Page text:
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The file is currently 20 GB, but it is growing everyday, even though I'm not storing anything new in the guest file system.
I have been looking for hours for a way to reduce the maximum size of this disk, so that it never gets to 150 GB (I'd like to set the limit to 30 GB, and see what happens when the VM reaches this size). Converting the disk image with VMware Converter > this does not work, the tool only allows creating a full copy or a 'linked clone'. Creating a new blank virtual machine of the desired size in order to copy the 20GB data onto the new .vmdk > I cannot find a way to perform the copy or even connect the new disk to my existing VM (so that I perform the copy using the guest OS). Looking in the .vmx file to check if the maximum size was not set in plain text (it's not). Since the partitions on the virtual disk are most likely created to fill the advertised space, “tricky shrinking” is indeed involved. If the disk can always be slimmed down to the wanted size, meaning that the procedure above always works to reduce the size, then you could limit the size in the future by converting the disk to fixed-size. Because the OS and its application programs temporarily use lots of disk space for temporary files, page files, hibernate file and config files.
Your question title is less likely to be solved as using such a tool without inspection of image may lead to total disaster. Why did you create a 150GB (thin partition) if you did not have the space to support it at maximum size? There is a roundabout way of using VMWare Converter to create a new VM and smaller VMDK size, then convert the original VMDK to the newly created, smaller VMDK.
Note that any changes to the VMDK size will also need a corresponding update to the partition table. This is a VMWare Workstation VM, and these advanced copy options are not offered by Converter for this type of VM. Double-click the VMware Tools icon in the system tray, or click Start >Control Panel > VMware Tools. Not the answer you're looking for?Browse other questions tagged virtual-machine vmware-workstation .
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If I upload the vm with VMware workstation 8, the target vm in ESXi has a hard disk with 100GB preallocted disk space. From VMware vCenter Converter you can upload a vmware without to preallocate all the disks size. In the meantime I managed to shrink the data files, but to lower the maximum size seems not to be possible at all. I don't know much about the VMWare products (almost nothing really) but here's a generic method that has served me well for many years.
Using whatever partitioning software you like, shrink the source partition to something no larger than your intended destination size. Not the answer you're looking for?Browse other questions tagged vmware-esxi vmware-workstation or ask your own question.
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If you are going to be moving VMs between PCs that have this 2GB file limitation then you should consider configuring any future virtual disks to use a set of files limited to 2GB per file. You can actually change the disk type after it has been created as well from the command line.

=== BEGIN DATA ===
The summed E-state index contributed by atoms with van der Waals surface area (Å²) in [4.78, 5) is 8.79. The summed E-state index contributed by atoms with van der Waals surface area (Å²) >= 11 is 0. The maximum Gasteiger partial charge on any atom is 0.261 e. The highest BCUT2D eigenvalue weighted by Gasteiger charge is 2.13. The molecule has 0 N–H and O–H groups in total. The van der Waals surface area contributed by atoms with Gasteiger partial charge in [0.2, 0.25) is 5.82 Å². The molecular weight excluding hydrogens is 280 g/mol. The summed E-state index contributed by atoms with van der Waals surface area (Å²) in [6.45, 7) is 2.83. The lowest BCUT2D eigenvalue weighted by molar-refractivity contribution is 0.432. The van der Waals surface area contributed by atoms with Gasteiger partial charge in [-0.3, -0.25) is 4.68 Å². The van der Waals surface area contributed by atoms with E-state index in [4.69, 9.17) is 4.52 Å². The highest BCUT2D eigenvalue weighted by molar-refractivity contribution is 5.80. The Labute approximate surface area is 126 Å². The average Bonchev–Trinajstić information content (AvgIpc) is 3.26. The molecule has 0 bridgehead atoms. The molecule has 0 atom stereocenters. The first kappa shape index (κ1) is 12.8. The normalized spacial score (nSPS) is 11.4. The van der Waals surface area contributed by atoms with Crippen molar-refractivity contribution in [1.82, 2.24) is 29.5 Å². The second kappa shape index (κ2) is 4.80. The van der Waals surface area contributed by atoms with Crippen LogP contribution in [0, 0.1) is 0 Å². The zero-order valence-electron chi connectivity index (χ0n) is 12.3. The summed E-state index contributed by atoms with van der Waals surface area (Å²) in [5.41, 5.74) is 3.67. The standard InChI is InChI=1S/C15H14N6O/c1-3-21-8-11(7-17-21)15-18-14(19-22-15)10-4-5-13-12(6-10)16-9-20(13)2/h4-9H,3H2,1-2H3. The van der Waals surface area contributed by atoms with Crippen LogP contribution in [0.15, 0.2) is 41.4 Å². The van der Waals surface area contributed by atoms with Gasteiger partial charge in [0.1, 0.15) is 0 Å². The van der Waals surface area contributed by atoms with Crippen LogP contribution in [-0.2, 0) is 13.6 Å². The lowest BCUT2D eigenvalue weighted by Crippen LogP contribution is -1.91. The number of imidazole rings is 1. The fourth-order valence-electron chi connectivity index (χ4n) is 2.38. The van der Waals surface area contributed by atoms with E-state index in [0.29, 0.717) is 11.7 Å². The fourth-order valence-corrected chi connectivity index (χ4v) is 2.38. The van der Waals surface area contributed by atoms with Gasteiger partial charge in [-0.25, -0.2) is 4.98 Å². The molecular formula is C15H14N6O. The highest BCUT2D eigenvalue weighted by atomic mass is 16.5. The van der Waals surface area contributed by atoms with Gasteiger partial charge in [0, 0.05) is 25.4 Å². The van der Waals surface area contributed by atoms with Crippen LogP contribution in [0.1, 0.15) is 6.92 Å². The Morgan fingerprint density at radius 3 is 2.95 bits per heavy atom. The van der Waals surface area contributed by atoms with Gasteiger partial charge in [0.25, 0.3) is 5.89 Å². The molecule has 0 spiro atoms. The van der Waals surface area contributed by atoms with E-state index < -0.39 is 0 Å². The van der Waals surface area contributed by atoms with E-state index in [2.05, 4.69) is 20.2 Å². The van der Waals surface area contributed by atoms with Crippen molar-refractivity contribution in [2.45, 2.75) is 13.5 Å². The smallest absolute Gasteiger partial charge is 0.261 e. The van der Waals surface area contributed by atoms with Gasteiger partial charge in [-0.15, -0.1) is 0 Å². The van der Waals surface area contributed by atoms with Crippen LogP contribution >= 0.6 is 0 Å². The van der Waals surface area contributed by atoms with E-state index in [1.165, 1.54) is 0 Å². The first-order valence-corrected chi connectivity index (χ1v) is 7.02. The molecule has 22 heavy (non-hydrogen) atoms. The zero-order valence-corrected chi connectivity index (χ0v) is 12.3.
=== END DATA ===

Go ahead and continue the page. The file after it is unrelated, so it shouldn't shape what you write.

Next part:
As always, do make sure to have a working and recent backup before you run the above command. Thanks you a lot for your article, it really helps me, the error msg, and the line needed to be edited guided me to solve the issue.


My name is Simon Seagrave and I am a London (UK) based Senior Technology Consultant and Technical Marketing Manager working for EMC. Although I work for EMC, my thoughts and views expressed in this blog are purely my own and are not those of EMC.
Before I jump into extending a virtual disk (and solving my space issue, that you see above), here is some information on adding CPU and memory to a running VM… I did some research on this and created a video (here at this post, Using vSphere Hot-Add to Dynamically Add CPU and RAM) I preparation for one of my vSphere training courses.
What I found was that there’s no version of Window Server, today, that will allow you to remove the CPU or RAM from a running VM.
With my virtual desktop totally out of disk space and me unable to use it, I am dead in the water until I can resolve it. Right-click on the allocated piece of the disk and click Extend Volume, as you see in Figure 4.
You’ll use the Extend Volume Wizard to first select the disk that you want to extend (on the left) and then clicking Add to move it to the right (the selected side). Likely it should only take a few seconds and you’ll see that the disk has been extended to the full size of the vSphere virtual machine disk, shown in Figure 7. Now if you go to My Computer, you should also see there that the C:\ disk (the root drive) has now been extended to the maximum size of the virtual disk. Also, keep in mind that extending a virtual disk is much easier than shrinking a virtual disk.
This article explores the topic of storage queue depth and its potential impact on the performance of virtualized workloads running on Hyper-V hosts. TechGenix Ltd is an online media company which sets the standard for providing free high quality technical content to IT professionals. Had a problem with a client who was backing up VM`s with Veeam, the issue was that it could ot backup one of the VMs because of the4 block size on the datastore.
First we select the datastore in question ( make sure it is empty before hand by right clicking it and selecting browse ).